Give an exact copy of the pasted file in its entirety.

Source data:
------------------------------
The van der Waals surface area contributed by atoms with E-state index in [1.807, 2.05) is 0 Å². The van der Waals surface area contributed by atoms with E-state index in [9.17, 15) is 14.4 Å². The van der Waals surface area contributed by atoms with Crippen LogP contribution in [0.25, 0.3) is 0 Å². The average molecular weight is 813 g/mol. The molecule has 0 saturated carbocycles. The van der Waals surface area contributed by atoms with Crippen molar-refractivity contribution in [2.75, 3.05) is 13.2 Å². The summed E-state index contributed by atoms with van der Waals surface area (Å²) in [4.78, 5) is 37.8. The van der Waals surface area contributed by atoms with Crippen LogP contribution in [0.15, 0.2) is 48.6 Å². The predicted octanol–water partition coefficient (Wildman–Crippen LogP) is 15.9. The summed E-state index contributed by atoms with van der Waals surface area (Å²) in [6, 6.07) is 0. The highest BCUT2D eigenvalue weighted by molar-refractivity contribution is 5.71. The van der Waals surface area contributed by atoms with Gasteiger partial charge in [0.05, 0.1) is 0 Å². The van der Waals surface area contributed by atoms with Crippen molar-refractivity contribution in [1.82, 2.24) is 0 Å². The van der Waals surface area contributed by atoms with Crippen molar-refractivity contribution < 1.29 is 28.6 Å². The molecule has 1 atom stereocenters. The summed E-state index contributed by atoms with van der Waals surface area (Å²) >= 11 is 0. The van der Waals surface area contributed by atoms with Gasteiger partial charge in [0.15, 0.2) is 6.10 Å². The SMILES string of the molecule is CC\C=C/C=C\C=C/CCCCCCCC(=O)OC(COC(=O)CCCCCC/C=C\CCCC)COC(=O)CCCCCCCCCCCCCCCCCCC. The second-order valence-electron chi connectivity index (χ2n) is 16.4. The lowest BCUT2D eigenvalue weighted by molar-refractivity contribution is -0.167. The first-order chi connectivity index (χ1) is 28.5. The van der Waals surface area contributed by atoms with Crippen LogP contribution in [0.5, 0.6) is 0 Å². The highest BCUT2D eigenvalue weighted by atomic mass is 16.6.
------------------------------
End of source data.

The van der Waals surface area contributed by atoms with E-state index in [1.807, 2.05) is 0 Å². The van der Waals surface area contributed by atoms with E-state index in [9.17, 15) is 14.4 Å². The van der Waals surface area contributed by atoms with Crippen LogP contribution in [0.25, 0.3) is 0 Å². The average molecular weight is 813 g/mol. The molecule has 0 saturated carbocycles. The van der Waals surface area contributed by atoms with Crippen molar-refractivity contribution in [2.75, 3.05) is 13.2 Å². The summed E-state index contributed by atoms with van der Waals surface area (Å²) in [4.78, 5) is 37.8. The van der Waals surface area contributed by atoms with Crippen LogP contribution in [0.15, 0.2) is 48.6 Å². The predicted octanol–water partition coefficient (Wildman–Crippen LogP) is 15.9. The summed E-state index contributed by atoms with van der Waals surface area (Å²) in [6, 6.07) is 0. The highest BCUT2D eigenvalue weighted by molar-refractivity contribution is 5.71. The van der Waals surface area contributed by atoms with Gasteiger partial charge in [0.05, 0.1) is 0 Å². The van der Waals surface area contributed by atoms with Crippen molar-refractivity contribution in [1.82, 2.24) is 0 Å². The van der Waals surface area contributed by atoms with Crippen molar-refractivity contribution < 1.29 is 28.6 Å². The molecule has 1 atom stereocenters. The summed E-state index contributed by atoms with van der Waals surface area (Å²) >= 11 is 0. The van der Waals surface area contributed by atoms with Gasteiger partial charge in [0.15, 0.2) is 6.10 Å². The SMILES string of the molecule is CC\C=C/C=C\C=C/CCCCCCCC(=O)OC(COC(=O)CCCCCC/C=C\CCCC)COC(=O)CCCCCCCCCCCCCCCCCCC. The second-order valence-electron chi connectivity index (χ2n) is 16.4. The lowest BCUT2D eigenvalue weighted by molar-refractivity contribution is -0.167. The first-order chi connectivity index (χ1) is 28.5. The van der Waals surface area contributed by atoms with Crippen LogP contribution in [0.5, 0.6) is 0 Å². The highest BCUT2D eigenvalue weighted by atomic mass is 16.6.